Massive MIMO, especially in the millimeter- wave frequency bands, has been recognized as a promising technique to enhance spectrum and energy efficiency, as well as network coverage for wireless communications. Most research in massive MIMO just uses the extended conventional MIMO channel model by directly assuming that the channel dimensionality becomes large. With massive numbers of antennas, however, there exists a non-negligible propagation delay across the large array aperture, which then causes a transmitted symbol to reach different antennas with different delays, thereby rendering conventional MIMO channel models inapplicable. Such a phenomenon is known as the spatial-wideband effect in the areas of array signal processing and radar signal processing, and introduces the beam squint effect in beamforming. However, the spatial-wideband effect and the related beam squint issue are seldom studied in massive MIMO communications. To design a practical massive MIMO system, it is important to understand when the spatial-wideband effect appears and how it affects signal transmission, how the spatial-wideband effect interacts with the frequency-wideband effect (frequency selectivity), especially for multi-carrier modulations such as orthogonal frequency- division multiplexing (OFDM), and how we should re-design the transceiver. In this article we suggest a new massive MIMO channel model that embraces both the spatial- and frequency- wideband effects, and discuss these issues.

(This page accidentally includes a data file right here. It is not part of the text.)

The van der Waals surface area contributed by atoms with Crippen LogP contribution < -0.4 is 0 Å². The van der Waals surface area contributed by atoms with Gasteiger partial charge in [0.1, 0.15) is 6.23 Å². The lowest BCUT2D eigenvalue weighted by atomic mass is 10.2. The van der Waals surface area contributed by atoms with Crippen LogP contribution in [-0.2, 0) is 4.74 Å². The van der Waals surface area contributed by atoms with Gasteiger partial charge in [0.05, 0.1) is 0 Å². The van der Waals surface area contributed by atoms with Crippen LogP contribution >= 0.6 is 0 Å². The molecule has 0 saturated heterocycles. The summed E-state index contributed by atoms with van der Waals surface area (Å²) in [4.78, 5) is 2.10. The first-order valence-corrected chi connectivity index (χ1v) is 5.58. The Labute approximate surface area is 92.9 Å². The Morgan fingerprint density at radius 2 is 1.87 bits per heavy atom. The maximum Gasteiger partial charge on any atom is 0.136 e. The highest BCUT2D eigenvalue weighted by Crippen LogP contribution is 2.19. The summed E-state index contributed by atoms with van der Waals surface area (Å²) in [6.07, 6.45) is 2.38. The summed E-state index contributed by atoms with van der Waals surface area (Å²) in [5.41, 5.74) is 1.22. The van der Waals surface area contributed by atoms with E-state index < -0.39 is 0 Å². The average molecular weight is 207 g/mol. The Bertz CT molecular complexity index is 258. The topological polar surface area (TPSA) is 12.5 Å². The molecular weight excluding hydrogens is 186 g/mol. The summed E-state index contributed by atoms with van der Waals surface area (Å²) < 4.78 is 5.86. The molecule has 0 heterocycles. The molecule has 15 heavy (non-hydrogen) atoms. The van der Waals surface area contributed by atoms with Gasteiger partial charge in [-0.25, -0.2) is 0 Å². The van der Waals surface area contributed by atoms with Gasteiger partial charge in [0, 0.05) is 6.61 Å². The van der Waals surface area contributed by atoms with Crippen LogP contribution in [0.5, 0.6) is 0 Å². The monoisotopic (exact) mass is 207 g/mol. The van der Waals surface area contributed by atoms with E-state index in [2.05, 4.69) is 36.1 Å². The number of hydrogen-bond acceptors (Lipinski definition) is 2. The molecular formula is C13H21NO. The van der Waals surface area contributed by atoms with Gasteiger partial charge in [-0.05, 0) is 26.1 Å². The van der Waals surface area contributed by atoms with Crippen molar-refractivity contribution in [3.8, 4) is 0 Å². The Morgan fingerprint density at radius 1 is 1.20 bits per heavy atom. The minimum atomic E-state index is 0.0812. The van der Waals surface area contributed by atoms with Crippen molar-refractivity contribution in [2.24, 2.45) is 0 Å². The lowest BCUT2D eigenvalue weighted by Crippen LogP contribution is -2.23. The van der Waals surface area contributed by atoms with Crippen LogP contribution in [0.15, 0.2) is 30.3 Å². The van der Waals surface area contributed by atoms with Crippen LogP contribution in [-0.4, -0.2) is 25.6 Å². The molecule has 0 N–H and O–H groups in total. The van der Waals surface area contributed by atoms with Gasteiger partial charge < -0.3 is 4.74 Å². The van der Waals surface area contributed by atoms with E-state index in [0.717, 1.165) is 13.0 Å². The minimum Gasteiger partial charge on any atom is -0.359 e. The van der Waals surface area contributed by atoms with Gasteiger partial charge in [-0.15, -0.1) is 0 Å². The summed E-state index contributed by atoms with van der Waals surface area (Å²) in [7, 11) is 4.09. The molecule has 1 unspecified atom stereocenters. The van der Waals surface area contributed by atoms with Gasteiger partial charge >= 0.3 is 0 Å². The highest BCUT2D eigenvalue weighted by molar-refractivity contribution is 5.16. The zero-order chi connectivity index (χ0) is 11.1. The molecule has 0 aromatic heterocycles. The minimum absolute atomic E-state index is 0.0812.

ASJC Scopus subject areas
- Computer Science Applications
- Computer Networks and Communications
- Electrical and Electronic Engineering